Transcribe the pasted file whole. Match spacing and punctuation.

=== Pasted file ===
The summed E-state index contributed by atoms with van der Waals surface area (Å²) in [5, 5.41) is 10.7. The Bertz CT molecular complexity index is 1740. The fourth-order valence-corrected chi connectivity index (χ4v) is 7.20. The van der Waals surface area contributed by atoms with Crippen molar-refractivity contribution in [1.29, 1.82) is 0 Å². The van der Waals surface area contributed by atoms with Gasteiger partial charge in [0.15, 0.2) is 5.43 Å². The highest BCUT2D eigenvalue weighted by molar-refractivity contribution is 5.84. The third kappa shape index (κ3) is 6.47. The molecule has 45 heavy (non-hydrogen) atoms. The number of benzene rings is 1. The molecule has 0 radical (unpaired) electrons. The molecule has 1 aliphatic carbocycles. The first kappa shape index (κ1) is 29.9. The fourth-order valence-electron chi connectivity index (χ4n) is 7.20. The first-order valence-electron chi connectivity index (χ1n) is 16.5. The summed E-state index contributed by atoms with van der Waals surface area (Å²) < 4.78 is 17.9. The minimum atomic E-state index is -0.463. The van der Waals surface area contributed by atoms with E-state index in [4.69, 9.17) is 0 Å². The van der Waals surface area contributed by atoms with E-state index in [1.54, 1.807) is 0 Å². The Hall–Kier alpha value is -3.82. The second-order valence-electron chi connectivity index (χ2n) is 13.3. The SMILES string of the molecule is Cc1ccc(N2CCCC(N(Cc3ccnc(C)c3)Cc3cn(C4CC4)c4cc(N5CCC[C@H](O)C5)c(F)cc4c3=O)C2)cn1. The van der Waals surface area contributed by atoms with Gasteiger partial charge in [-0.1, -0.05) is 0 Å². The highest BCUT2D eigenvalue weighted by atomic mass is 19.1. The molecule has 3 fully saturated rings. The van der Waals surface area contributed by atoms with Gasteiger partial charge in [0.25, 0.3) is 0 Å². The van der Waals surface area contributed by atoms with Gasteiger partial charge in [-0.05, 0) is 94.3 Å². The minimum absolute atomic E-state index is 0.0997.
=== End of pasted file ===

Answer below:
The summed E-state index contributed by atoms with van der Waals surface area (Å²) in [5, 5.41) is 10.7. The Bertz CT molecular complexity index is 1740. The fourth-order valence-corrected chi connectivity index (χ4v) is 7.20. The van der Waals surface area contributed by atoms with Crippen molar-refractivity contribution in [1.29, 1.82) is 0 Å². The van der Waals surface area contributed by atoms with Gasteiger partial charge in [0.15, 0.2) is 5.43 Å². The highest BCUT2D eigenvalue weighted by molar-refractivity contribution is 5.84. The third kappa shape index (κ3) is 6.47. The molecule has 45 heavy (non-hydrogen) atoms. The number of benzene rings is 1. The molecule has 0 radical (unpaired) electrons. The molecule has 1 aliphatic carbocycles. The first kappa shape index (κ1) is 29.9. The fourth-order valence-electron chi connectivity index (χ4n) is 7.20. The first-order valence-electron chi connectivity index (χ1n) is 16.5. The summed E-state index contributed by atoms with van der Waals surface area (Å²) < 4.78 is 17.9. The minimum atomic E-state index is -0.463. The van der Waals surface area contributed by atoms with E-state index in [4.69, 9.17) is 0 Å². The van der Waals surface area contributed by atoms with E-state index in [1.54, 1.807) is 0 Å². The Hall–Kier alpha value is -3.82. The second-order valence-electron chi connectivity index (χ2n) is 13.3. The SMILES string of the molecule is Cc1ccc(N2CCCC(N(Cc3ccnc(C)c3)Cc3cn(C4CC4)c4cc(N5CCC[C@H](O)C5)c(F)cc4c3=O)C2)cn1. The van der Waals surface area contributed by atoms with Gasteiger partial charge in [-0.1, -0.05) is 0 Å². The highest BCUT2D eigenvalue weighted by atomic mass is 19.1. The molecule has 3 fully saturated rings. The van der Waals surface area contributed by atoms with Gasteiger partial charge in [0.25, 0.3) is 0 Å². The van der Waals surface area contributed by atoms with Gasteiger partial charge in [-0.05, 0) is 94.3 Å². The minimum absolute atomic E-state index is 0.0997.